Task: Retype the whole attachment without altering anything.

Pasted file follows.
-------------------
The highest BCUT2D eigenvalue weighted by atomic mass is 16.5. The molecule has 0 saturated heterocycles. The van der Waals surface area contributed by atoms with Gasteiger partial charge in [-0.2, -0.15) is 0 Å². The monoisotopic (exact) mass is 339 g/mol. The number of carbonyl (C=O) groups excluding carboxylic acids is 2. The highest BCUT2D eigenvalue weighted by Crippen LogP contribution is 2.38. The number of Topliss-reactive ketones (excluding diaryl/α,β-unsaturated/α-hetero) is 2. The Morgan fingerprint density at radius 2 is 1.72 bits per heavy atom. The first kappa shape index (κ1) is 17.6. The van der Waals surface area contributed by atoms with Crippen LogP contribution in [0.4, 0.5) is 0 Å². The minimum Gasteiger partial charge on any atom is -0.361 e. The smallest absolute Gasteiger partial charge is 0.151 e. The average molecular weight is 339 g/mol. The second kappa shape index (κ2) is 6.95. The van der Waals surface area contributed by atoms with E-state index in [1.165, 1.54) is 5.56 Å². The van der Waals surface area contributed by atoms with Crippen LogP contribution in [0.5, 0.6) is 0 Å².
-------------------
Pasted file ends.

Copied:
The highest BCUT2D eigenvalue weighted by atomic mass is 16.5. The molecule has 0 saturated heterocycles. The van der Waals surface area contributed by atoms with Gasteiger partial charge in [-0.2, -0.15) is 0 Å². The monoisotopic (exact) mass is 339 g/mol. The number of carbonyl (C=O) groups excluding carboxylic acids is 2. The highest BCUT2D eigenvalue weighted by Crippen LogP contribution is 2.38. The number of Topliss-reactive ketones (excluding diaryl/α,β-unsaturated/α-hetero) is 2. The Morgan fingerprint density at radius 2 is 1.72 bits per heavy atom. The first kappa shape index (κ1) is 17.6. The van der Waals surface area contributed by atoms with Crippen LogP contribution in [0.4, 0.5) is 0 Å². The minimum Gasteiger partial charge on any atom is -0.361 e. The smallest absolute Gasteiger partial charge is 0.151 e. The average molecular weight is 339 g/mol. The second kappa shape index (κ2) is 6.95. The van der Waals surface area contributed by atoms with E-state index in [1.165, 1.54) is 5.56 Å². The van der Waals surface area contributed by atoms with Crippen LogP contribution in [0.5, 0.6) is 0 Å².